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The answer are the singletons of $\mathbb{Q}$. I can show that the open intervals of $\mathbb{Q}$ are disconnected by choosing some irrational in the open set and using it to form a separation. But strangely enough, I am having a hard time seeing why the subset $\{p,q \}$ of $\mathbb{Q}$ is disconnected. If say $p < q$ and we choose some irrational $p < x <q$, the separation of $\{p,q \}$ would, I think, be given by $ \{p\}$ and $\{q\}$. But these aren't open in $\mathbb{Q}$ ...?

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Hint $\Bbb Q \subseteq \Bbb R$. What are the connected sets in $\Bbb R?$ –  user21436 Mar 16 '12 at 8:02
    
Also, a set is disconnected if it can be written as a union of two disjoint non-empty closed sets. (for the $\{p,q\}$ case.) The closed can be replaced by clopen/open and the result is still true. –  user21436 Mar 16 '12 at 8:12
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Dear Peter, to say that a subspace of a space is connected only depends of the induced topology of the subspace. That $\lbrace p \rbrace$ is not open in $\mathbb Q$ is irrelevant. What matters is that this singleton is open in $\lbrace p ,q \rbrace$. –  Georges Elencwajg Mar 16 '12 at 8:19
    
I do believe $\Bbb Q$ is what you would call totally disconnected. –  Arthur Mar 16 '12 at 9:27
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up vote 5 down vote accepted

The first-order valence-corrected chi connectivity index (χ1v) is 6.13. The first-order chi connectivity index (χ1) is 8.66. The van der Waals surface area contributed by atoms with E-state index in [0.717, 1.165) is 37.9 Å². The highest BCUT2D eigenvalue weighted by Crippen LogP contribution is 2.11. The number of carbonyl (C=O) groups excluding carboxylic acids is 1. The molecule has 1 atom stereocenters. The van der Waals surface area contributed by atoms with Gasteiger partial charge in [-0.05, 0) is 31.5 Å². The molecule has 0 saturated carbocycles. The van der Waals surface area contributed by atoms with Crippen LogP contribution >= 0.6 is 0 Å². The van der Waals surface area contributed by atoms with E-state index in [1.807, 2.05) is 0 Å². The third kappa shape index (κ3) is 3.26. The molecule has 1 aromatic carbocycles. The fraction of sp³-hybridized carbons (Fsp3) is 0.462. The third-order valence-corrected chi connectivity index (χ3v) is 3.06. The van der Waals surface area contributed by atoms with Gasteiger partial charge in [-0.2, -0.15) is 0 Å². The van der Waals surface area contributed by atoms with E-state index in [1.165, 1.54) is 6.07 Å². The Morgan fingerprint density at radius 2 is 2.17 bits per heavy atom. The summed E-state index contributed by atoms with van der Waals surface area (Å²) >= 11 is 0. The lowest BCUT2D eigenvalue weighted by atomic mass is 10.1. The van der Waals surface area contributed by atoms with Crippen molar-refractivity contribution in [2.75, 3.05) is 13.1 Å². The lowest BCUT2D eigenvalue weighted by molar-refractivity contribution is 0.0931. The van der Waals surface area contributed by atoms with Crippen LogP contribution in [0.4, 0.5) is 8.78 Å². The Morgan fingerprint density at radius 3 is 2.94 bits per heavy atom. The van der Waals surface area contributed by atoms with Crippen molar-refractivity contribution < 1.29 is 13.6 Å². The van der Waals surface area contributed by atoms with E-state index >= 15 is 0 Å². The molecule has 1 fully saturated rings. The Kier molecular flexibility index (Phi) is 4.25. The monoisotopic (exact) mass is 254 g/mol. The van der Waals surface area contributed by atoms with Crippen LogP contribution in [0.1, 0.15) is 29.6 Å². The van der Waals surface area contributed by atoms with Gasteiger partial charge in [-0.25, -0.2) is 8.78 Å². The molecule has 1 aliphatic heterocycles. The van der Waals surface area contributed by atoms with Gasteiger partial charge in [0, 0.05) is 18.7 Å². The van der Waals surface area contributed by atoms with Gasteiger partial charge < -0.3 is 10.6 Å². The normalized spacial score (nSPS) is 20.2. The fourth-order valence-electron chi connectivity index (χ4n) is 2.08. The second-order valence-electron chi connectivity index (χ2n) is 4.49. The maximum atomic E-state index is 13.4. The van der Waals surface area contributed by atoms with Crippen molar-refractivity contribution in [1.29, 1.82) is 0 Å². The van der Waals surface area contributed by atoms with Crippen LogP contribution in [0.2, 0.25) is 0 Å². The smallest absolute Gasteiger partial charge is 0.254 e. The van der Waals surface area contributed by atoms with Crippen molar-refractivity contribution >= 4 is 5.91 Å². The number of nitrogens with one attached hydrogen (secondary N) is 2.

Let $A\subseteq\mathbb Q$ with at least two elements, thus $x\in A$, $y\in A$, and $x\ne y$. Let $z$ be an irrational such that $x\lt z\lt y$. Then $A=A_+\cup A_-$ with $A_+=A\cap(z,+\infty)$ and $A_-=A\cap(-\infty,z)$. Since $A_+$ and $A_-$ are two disjoint nonempty sets and are open in $A$, $A$ is not connected.

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following the remark of @Georges Elencwajg we talk about $A_+$ and $A_-$ being open in $A$ not in $\mathbb Q$ but why $A_+$ is open in $A$ knowing that we can not say that this is an intersection of open sets in $A$ since $(z,\infty)$ is not contained in $A$ –  palio Mar 16 '12 at 11:10
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@palio: Indeed $(z,+\infty)$ is not contained in $A$... and this fact is irrelevant. To prove that $A_+$ is open in (the relative topology on) $A$, choose any point $x$ in $A_+$ and find a positive $r$ such that $B(x,r)\cap A\subset A_+$. –  Did Mar 16 '12 at 11:29
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